Clement and Mora Urpi (1984) suggest that Bactris gasipaes may yield four times as much fruit as the date palm， or 11 to 30 metric tons per hectare， with up to 55 possible. Its oil yield might be as high as that of oil palms， with a more nutritious residue. They speak of a yield of from 35 to 105 barrels of oil per hectare per year， renewable. Malaysia， presently at the forefront of palm-oil production， has twenty-four-hour pipelines relaying palm oil from the interior to the coast. To supply the whole world's requirements in fuel oil would take two billion hectares of palm oil. But if it were possible to double the yield through biotechnology such as developed by Steiner， Carlson， and oth-ers， that acreage could be halved. By OTA figures there are 4.8 billion hectares of land in the tropics， of which only 1.8 are in forest， leaving 3 billion to develop for energy plantations. To increase their potential， Duke suggests screening clone tissue cultures for increased tolerances to aluminum， cold， drought， salt， and salt-water irrigation. Opting for a green world instead of a greenhouse， Duke points out that anywhere on the planet we can increase the rate of photosynthesis to sop up CO2 to make simple and complex sugars we can decrease the magnitude of the greenhouse effect， a solution simpler， cheaper， and more practical than some of the farfetched and expensive suggestions of worried climatologists. A hectare of leucaena can fix 25 metric tons of CO2 per year， or 2，500 metric tons per square kilometer， up to maturity when the trees slow down almost to a stop. Balick and Gershoff (1981) mention another palm species also found in Latin American swamplands， and in upland forests: Jessenia baua. It is a rich source of both food and oil， and could tie up plenty of CO2 in marginal swampy land. It should take only a million square kilometers or 100 million hectares of leucaena to soak up the 2.5 billion tons of CO2 we put into the air each year. And if all the leucaena was harvested to give energy (instead of our burning fossil fuel) the effect would be doubled. CO2 could be stopped in its tracks. But Duke warns that palms are presently an endangered species， their fragile family disappearing about as fast as the energy resources they could help replace. He urges concerted effort to analyze all palms for their economic potential， while they are still around. "Then there's conservation. A good half of the energy this nation uses—more fuel than is consumed by two-thirds of the world's popula-tion—could be saved through conservation， which alone could decrease the U.S. contribution to the greenhouse effect by 50 percent， denting the world total by one-third." Each North American consumes about 2，900 gallons of fuel oil equiv-alent per year，. or nearly 70 barrels per capita， 17 percent of which goes for producing food， whereas the world mean is only about 11 barrels.
Americans use much more energy to produce， process， retail， and pre-pare food than there is energy in the food produced. And each year the average American consumes about as much wood in the form of paper as people in the Third World use to cook their food. It takes as much as 300 gallons of oil per acre to cultivate land in America. Ninety percent of all grains， including corn， grown in the U.S. goes to livestock to provide the animal protein that Americans crave， or have been maneuvered into craving. A meat-centered dish is the most resource-expensive of all diets. An American steer eats twenty-one pounds of plant protein to produce only one pound of protein in steak. A stunning twenty-five thousand calories of energy are expended for every thousand calories of beef protein produced， which only goes to putrefaction in the human gut. If America were to take the presently unpalatable step of going vegetarian， says Duke， all that grain could be saved for energy production， resolving the energy crisis and greatly im-proving the health and energy of humans. As John Robbins points out， 1.3 billion human beings could be fed on the grain and soybeans eaten by U.S. livestock. And if the U.S. population were to reduce its intake of meat by a mere 10 percent， they could adequately feed the 60 million people who starve to death in a year worldwide. Energy conservation， says Duke， does not require the curtailment of vital services; it merely requires the curtailment of waste. Often a dollar invested in energy conservation makes more net energy available than a dollar invested in developing new energy resources. Thirty to 50 percent of the operating energy in most existing buildings could be conserved， and 50 to 80 percent could be saved in new buildings. Duke makes several encouraging suggestions for improving the coun-try's future， many already popular with organic gardeners: planting gar-dens on rooftops; developing two- and three-tiered forest ecosystems in lieu of monocultured orchards; developing desirable vines to climb over houses during summer to function as natural air-conditioners， conserv-ing energy and cutting down on CO2; filling every window with culinary herbs or ornamental plants. But， like Hamaker， his prime suggestion is to keep planting trees; he suggests the addition of fast-growing species to the existing slow-growing ones. At the present rate， an acre of trees disappears from the United States every five seconds. A firewood farm that generates fifty metric tons per hectare per year instead of twenty-five will tie up twice as much CO2. Fallen firewood in the forest， harvested and burned instead of fossil fuel， frees up more space for green plants. And Duke recommends using living fence posts as practiced throughout Latin America—instead of energy-consuming instal-electric fences. Richard Saint Barbe Baker， the English forester who pioneered the movement to save California's redwoods， and whose bioethic philosophy led to the planting of an estimated 26 billion trees around the world， proclaimed that man's existence depends as much on trees as it does on plants， and that trees are as essential to agriculture as to breathing. The minimum for safety， he insisted， is tree cover encompassing a third of the total land area of the planet， a ratio we have imperiled to the point that we are losing an acre of rain forest every second. Saint Barbe， as he was familiarly called， discovered that in an agri-cultural area if he devoted 22 percent of the surface continuously to trees he could double the crop output of the contiguous cleared area.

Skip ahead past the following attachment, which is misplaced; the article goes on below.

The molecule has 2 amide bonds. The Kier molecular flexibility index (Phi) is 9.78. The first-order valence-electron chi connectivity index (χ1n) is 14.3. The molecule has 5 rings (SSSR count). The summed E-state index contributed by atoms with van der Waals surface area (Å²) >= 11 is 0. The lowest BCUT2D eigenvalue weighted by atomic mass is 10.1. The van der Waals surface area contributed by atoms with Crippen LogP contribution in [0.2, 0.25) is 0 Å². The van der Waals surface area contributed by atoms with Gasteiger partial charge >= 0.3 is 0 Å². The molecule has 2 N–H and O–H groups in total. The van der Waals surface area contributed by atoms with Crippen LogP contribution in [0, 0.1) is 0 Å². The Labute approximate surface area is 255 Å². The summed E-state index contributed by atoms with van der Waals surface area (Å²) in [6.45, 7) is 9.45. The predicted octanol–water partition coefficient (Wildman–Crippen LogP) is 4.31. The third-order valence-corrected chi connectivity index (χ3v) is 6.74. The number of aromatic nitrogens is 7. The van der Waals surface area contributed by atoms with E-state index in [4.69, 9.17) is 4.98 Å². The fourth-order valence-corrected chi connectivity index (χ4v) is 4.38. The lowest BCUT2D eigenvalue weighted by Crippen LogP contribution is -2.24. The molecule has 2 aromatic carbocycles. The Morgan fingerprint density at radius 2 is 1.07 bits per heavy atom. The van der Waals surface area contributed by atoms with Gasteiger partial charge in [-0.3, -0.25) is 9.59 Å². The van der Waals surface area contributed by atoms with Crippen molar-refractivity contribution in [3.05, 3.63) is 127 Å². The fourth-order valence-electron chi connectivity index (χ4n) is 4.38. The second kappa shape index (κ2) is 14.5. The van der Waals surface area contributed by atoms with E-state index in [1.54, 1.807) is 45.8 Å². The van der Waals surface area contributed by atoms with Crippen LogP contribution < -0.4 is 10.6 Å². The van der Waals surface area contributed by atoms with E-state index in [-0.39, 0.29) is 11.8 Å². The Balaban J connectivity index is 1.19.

Trees create microclimates in which crops flourish; they reduce the speed of wind， lift the water table， feed an increased population of worms. A single eucalyptus tree， forty-five feet tall， will transpire over eighty gallons of water a day， and a willow can transpire five thousand. Only .2.8 percent of the world's land is fertile enough to grow wheat indefinitely without the assistance of trees. In England， one field that has raised wheat continuously for a hundred years is surrounded by oaks whose roots go deep， tapping minerals to feed its leaves. When the leaves have served their function， they fall to earth and rot. Surfacing worms carry down their residue overnight to replenish the soil with essential trace elements. And yet， for decades， the trend has been to fell trees and plant pasture， which rapidly erodes， further imperiling life， as nature's long-term wisdom is sacrificed to man's short-term gain. Saint Barbe and others have cajoled thousands of men and women into planting millions of trees， and have pleaded that millions more can， and must be， planted. One of the adherents of his world-wide "Men of the Trees" movement， Charles Peaty， after a lifetime spent creating， managing， and harvesting forests in Europe， decided to do something about reforesting man-made wastes of western Australia， which less than a century ago were covered with hardwood forests of timber and shrubs that each year sprang into a blaze of colored flowers across the entire countryside. When farmers cleared this land， a thin layer of topsoil was swept away in a single generation by cyclonic winds and downpouring rain. The fertilizer-laden runoff accumulated in creeks and rivers to turn them into salt bogs， while the trees that had flourished along their banks turned into matchwood. To create new tree stands and shelter belts Peaty in vented a special method of planting trees in desert country， with mini• ma!， even no， watering. Over the past six years he has planted on treeleit farm acreage millions of specimens of false mahogany， Bald Island mars lock， blue mallet， flat-topped yate， wandoo， cypress， two kinds of acacia， eleven varieties of eucalyptus and casuarina trees， one of the world's